The government said that existing legislation already gave employers a duty to provide reasonable working conditions for employers and framing new legislation to specify weather thresholds was not practical.
But the Unite union, which represents construction workers, said the refusal to legislate gave “a green light to the cowboys who ignore workers’ welfare”.
Unite national officer for construction Jerry Swain said: “This shows the arrogance of government and just how out of touch the Tories are with the lives of ordinary workers, many of whom suffered extreme heat distress while at work this summer.”
A report by the House of Commons Environmental Audit Committee on 26th July, titled Heatwaves: adapting to climate change, made a host of recommendations to ministers about how the country can better cope with the hot weather to which it is starting to become accustomed.
One of the recommendations was that the government “should consult on introducing maximum workplace temperatures, especially for work that involves significant physical effort”.
It suggested that workers operating in temperatures above 28 degrees should have a reduced dress code and flexible working should be allowed.
The government has now published its response to this report and said it sees no merit in the committee’s recommendation.
In its reply to the committee the government said: “The Health & Safety Executive (HSE) is the regulator with responsibility for workplace health and safety, including thermal comfort in the workplace. The government has no plans to bring forward proposals to set a maximum permitted working temperature as there is an existing legal obligation on employers under the Workplace (Health, Safety and Welfare) Regulations 1992 to provide a ‘reasonable’ temperature in the workplace.
“In 2009, an independent review of workplace temperatures completed on behalf of HSE concluded that there is little evidence of significant numbers of cases of illnesses (long or short term, physical or psychological) caused or exacerbated by exposure to high temperatures at work and concludes that this is not an issue that justifies active regulatory intervention.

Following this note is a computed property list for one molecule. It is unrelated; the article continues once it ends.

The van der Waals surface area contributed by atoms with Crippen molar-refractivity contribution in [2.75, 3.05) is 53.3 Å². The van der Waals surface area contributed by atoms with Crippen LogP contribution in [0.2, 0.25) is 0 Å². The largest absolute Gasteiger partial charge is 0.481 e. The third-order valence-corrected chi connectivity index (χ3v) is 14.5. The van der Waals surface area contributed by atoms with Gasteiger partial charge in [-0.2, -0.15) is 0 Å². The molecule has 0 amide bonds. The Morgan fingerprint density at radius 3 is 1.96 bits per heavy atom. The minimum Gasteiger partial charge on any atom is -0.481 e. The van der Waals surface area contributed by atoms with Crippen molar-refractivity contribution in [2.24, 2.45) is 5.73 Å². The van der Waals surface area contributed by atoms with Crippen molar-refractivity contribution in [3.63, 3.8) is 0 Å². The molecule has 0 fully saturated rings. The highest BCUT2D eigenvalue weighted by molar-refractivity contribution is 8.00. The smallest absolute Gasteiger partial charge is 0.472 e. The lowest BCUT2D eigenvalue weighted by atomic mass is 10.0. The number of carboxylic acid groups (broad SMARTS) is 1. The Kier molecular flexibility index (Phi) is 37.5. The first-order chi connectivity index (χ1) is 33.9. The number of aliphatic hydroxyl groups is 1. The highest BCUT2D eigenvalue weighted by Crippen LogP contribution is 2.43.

“The scientific evidence supports this position, since air temperature is only one indicator of potential thermal discomfort in the upper range (e.g. a temperature above 25°C). Simple temperature limits would not prevent the more serious condition of heat stress from occurring and could be counterproductive from a health and safety perspective if inaction occurred below the upper limit. Other important factors, such as humidity, air velocity and radiant temperature, become more significant (and the interplay between them more complex) as the temperature rises. It is the employer’s duty to determine, in consultation with their workforce, what is ‘reasonable comfort’ and to take action accordingly.
“It is not possible to set a meaningful maximum figure due to factors, other than air temperature, which determine thermal comfort (for example, the radiant temperature, humidity and air velocity). These factors become more significant and the interplay between them more complex as the temperature rises. It is the employer’s duty to determine, in consultation with their workforce, what is ‘reasonable comfort’ and to take action accordingly.”
Unite national officer for construction Jerry Swain said: “The government received an entirely reasonable report from a cross party group of MPs and they just dismissed it out of hand. The government’s inaction is giving a green light to the cowboys who ignore workers’ welfare.
“By failing to take action the government is making life more difficult for the good employers who try to do the right thing and look after the welfare of workers as they fear they are being placed at a commercial disadvantage.
“Construction and all workers deserve to be treated better than this, there need to be clear enforceable regulations ensuring that employers take responsibility for workers’ welfare in all forms of extreme weather.”